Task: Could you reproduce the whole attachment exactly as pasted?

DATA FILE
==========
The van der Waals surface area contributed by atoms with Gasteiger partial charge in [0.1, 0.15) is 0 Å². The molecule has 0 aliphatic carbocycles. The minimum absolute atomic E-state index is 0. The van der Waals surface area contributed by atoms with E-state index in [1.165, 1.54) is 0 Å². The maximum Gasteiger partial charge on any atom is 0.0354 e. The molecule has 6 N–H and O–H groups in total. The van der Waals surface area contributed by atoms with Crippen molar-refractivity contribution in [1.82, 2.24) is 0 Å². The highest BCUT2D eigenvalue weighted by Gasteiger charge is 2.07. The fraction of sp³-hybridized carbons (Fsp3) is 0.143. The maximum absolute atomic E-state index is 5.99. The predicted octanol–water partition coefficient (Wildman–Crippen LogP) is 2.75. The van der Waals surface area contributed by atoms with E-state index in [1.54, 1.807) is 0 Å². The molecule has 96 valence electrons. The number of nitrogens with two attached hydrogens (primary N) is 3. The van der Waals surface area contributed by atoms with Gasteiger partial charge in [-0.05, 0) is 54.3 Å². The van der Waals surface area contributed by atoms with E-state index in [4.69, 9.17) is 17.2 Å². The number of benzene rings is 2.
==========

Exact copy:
The van der Waals surface area contributed by atoms with Gasteiger partial charge in [0.1, 0.15) is 0 Å². The molecule has 0 aliphatic carbocycles. The minimum absolute atomic E-state index is 0. The van der Waals surface area contributed by atoms with E-state index in [1.165, 1.54) is 0 Å². The maximum Gasteiger partial charge on any atom is 0.0354 e. The molecule has 6 N–H and O–H groups in total. The van der Waals surface area contributed by atoms with Crippen molar-refractivity contribution in [1.82, 2.24) is 0 Å². The highest BCUT2D eigenvalue weighted by Gasteiger charge is 2.07. The fraction of sp³-hybridized carbons (Fsp3) is 0.143. The maximum absolute atomic E-state index is 5.99. The predicted octanol–water partition coefficient (Wildman–Crippen LogP) is 2.75. The van der Waals surface area contributed by atoms with E-state index in [1.54, 1.807) is 0 Å². The molecule has 96 valence electrons. The number of nitrogens with two attached hydrogens (primary N) is 3. The van der Waals surface area contributed by atoms with Gasteiger partial charge in [-0.05, 0) is 54.3 Å². The van der Waals surface area contributed by atoms with E-state index in [4.69, 9.17) is 17.2 Å². The number of benzene rings is 2.